With art, I do know a bit but that’s been what I’ve picked up for myself over the years on rare exposure to treasure houses of arts like the British Museum or the Kuntahistorische in Vienna. In the famous words of a celebrity from American Idol; “I’ve had no formal training.” Nevertheless, I know some of the famous names and understand the difference between impressionism and surrealism. (Although I still don’t understand the difference between some Modern Art and an accident).
So, I think we have established that when it comes to art, I don’t know much. However, I know what I like. I like Monet, Renoir, Klimt, and Dali. I also know that I don’t share the fascination most of the world has over Mona Lisa’s smile.
There was one painting that I remembered seeing and I can’t remember where or when but whenever my mind turns to art, I see it in my mind’s eye. Somehow this picture made an impression on my soul. The frustrating thing was I knew nothing about this picture. So yesterday, I went and got the help of an expert, Josie. I told her about the key elements of the painting and presto, hole in one, she got the right one on the first try.
So, I finally know that this painting that haunts me is called “Christina’s World” and is by Andrew Wyeth. It seems Mr. Wyeth is a famous painter and this painting is considered one of the icons of modern American painting. I did not know all this before. I did a lot of researching and I found out all the following wonderful facts (although I suspect it may be old news for many readers).
This was Mr. Wyeth’s first commercially successful painting and sold for just USD 1,800. It was painted in 1948. The girl in the painting was a neighbour and a friend of his wife. Her name is Christina Olson (born May 3, 1893 and died January 27, 1968). I have often wondered about the unique composition of the painting with the twisted torso of the woman and the deliberate emphasis of distance to the houses. I have also wondered at the frail limbs and since the face is not seen in the painting, whether it was a girl or a woman and whether she was smiling, crying or distressed. I guess I like this picture cause it made me wonder what the story was all about.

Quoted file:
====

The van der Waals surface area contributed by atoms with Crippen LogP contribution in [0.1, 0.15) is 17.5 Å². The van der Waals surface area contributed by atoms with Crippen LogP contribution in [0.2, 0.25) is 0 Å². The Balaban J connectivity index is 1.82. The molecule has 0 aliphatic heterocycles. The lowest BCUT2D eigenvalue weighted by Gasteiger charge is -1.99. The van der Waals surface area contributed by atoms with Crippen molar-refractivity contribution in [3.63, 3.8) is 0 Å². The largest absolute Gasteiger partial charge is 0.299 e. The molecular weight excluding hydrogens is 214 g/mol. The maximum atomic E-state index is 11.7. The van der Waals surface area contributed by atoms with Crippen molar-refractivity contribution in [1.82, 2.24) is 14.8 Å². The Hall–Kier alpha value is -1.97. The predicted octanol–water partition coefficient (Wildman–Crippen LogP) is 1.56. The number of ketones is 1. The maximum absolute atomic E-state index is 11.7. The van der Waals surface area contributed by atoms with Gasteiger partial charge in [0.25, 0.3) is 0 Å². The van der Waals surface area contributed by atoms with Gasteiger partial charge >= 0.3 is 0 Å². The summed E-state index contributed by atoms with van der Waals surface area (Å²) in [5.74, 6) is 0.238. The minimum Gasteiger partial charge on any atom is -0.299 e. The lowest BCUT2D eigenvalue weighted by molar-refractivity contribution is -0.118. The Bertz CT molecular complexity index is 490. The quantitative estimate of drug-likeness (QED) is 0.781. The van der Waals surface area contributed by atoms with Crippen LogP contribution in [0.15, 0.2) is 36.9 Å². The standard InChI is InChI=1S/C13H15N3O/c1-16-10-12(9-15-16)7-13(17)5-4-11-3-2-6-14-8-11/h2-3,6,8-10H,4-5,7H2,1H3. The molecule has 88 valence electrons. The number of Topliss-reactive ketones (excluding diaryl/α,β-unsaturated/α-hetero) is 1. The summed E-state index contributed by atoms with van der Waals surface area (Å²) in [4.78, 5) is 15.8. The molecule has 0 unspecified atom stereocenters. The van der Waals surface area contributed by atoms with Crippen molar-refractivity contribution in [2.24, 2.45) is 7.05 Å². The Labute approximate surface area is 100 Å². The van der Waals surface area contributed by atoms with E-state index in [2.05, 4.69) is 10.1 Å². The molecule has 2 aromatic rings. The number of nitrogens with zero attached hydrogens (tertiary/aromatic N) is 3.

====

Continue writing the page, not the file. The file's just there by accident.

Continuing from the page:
It seems that Christina was suffering from some progressive muscular degenerative disease. A precise diagnosis was never made and it could have been a number of inheritable degenerative diseases or polio which was very common then. At the time of the painting, Christina was in her 50’s. She had almost no strength in her legs but refused to use a wheelchair and prefered to crawl all over the house and farm. She was by all accounts a very capable woman who did her utmost to not allow her disability hinder her from a full and as normal a life as possible.
When Andrew Wyeth painted this painting, Christina was actually making her way down the hill to visit her parent’s grave. The farm, barn and house is still there today and can be seen if you visit Cushing, Maine.
The other interesting thing is that this painting was done using the Tempera method in which pigments were mixed with egg contents to create a better binding agent.
Well, I don’t know how many years the un-named painting haunted me and had me wondering. I am so glad to be finally formally introduced to it and the story of the painting and its subject does not disappoint.